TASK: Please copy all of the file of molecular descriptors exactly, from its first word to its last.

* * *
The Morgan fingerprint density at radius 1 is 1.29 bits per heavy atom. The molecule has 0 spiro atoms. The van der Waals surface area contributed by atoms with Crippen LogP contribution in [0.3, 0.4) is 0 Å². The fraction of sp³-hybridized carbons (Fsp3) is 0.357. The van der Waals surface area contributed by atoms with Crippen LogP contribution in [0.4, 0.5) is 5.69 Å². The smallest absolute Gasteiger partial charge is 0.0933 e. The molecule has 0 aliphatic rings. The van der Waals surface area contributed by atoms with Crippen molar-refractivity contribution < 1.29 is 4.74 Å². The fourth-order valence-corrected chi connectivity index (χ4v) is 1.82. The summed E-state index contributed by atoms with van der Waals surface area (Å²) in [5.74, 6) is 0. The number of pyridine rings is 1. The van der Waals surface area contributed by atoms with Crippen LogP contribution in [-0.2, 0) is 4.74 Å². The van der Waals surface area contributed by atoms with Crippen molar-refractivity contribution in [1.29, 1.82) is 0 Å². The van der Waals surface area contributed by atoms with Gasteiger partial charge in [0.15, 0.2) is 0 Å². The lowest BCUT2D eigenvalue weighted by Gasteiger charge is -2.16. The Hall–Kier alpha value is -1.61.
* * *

The Morgan fingerprint density at radius 1 is 1.29 bits per heavy atom. The molecule has 0 spiro atoms. The van der Waals surface area contributed by atoms with Crippen LogP contribution in [0.3, 0.4) is 0 Å². The fraction of sp³-hybridized carbons (Fsp3) is 0.357. The van der Waals surface area contributed by atoms with Crippen LogP contribution in [0.4, 0.5) is 5.69 Å². The smallest absolute Gasteiger partial charge is 0.0933 e. The molecule has 0 aliphatic rings. The van der Waals surface area contributed by atoms with Crippen molar-refractivity contribution < 1.29 is 4.74 Å². The fourth-order valence-corrected chi connectivity index (χ4v) is 1.82. The summed E-state index contributed by atoms with van der Waals surface area (Å²) in [5.74, 6) is 0. The number of pyridine rings is 1. The van der Waals surface area contributed by atoms with Crippen LogP contribution in [-0.2, 0) is 4.74 Å². The van der Waals surface area contributed by atoms with Crippen molar-refractivity contribution in [1.29, 1.82) is 0 Å². The van der Waals surface area contributed by atoms with Gasteiger partial charge in [0.15, 0.2) is 0 Å². The lowest BCUT2D eigenvalue weighted by Gasteiger charge is -2.16. The Hall–Kier alpha value is -1.61.